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Working with Words: Gabriella Coslovich

Read Monday, 28 May 2018

Gabriella Coslovich is an acclaimed arts journalist and the author of Whiteley on Trial, about the criminal trial surrounding the alleged forgery of Brett Whiteley paintings. She spoke with us about StonerThe Cat in the Hat and her preference for understated writing.

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What was the first piece of writing that made you laugh or cry? 

Photograph of journalist Gabriella Coslovich

I suspect that my first chuckle of delight was probably raised by the marvellous Dr Seuss and his The Cat in the Hat series and other children’s books. I loved his word play, crazy rhymes and absurd plots. I still do. And I have a very strong memory of sobbing with gut-wrenching sadness at the end of J. M. Coetzee’s Disgrace (much later in life, of course).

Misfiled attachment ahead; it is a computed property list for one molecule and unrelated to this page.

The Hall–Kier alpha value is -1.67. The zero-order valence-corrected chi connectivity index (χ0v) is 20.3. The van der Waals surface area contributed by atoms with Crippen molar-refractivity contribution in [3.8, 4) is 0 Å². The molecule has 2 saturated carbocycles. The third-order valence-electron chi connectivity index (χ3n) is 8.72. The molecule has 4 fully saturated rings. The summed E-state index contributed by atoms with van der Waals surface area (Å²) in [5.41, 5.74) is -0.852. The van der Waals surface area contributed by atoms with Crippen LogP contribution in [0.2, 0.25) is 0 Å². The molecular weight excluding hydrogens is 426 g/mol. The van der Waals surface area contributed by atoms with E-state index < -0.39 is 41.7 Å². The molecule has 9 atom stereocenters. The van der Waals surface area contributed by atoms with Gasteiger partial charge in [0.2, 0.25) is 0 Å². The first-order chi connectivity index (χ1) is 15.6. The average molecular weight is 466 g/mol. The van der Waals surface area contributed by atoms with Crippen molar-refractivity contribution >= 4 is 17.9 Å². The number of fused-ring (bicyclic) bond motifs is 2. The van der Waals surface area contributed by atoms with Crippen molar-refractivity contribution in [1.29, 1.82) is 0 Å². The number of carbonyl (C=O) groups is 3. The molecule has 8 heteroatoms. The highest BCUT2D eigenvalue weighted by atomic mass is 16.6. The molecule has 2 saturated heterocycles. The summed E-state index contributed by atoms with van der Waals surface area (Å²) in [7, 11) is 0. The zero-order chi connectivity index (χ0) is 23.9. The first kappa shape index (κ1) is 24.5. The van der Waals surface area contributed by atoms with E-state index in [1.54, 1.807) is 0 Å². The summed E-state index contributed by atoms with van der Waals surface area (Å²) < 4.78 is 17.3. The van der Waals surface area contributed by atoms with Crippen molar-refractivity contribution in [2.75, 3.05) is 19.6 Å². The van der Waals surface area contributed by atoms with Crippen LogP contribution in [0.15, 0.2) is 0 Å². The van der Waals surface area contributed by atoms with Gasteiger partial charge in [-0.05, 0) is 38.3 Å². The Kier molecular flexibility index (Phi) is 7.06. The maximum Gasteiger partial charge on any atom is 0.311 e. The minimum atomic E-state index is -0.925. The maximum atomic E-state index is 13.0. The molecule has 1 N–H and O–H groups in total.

It’s been decades since I read Disgrace, but picking up a dusty copy from my bookshelf to answer this question, I turned to the last few pages and recalled the wave of grief that hit me after so much tragedy in that book, when the extremely flawed main character, the middle-aged, twice-divorced academic David Lurie, carries ‘in his arms like a lamb’ a young stray dog into surgery to be put down. The final line heaves with meaning: ‘Yes, I am giving him up’. 

Did you write during your childhood and during your teenage years? What did you write about?

Only for school, really, and constantly in my diary. I fancied myself more as a painter. I had an oil painting set, loved the smell of linseed oil, and would paint still lifes, portraits and copies of my favourite artists’ works. Funny that.

What day jobs have you held throughout your life, and how have those experiences influenced your writing?

I was a casual record salesgirl back in the glory days of vinyl, a teacher of high-school English and Italian, and, after finishing post-graduate studies in journalism, I did a variety of jobs, including being a hopelessly clumsy waitress, a slightly better public-relations account manager, a publications officer, and co-coordinator of a multicultural youth learning exchange program, before landing a cadetship (aged 29) and settling into life as a journalist.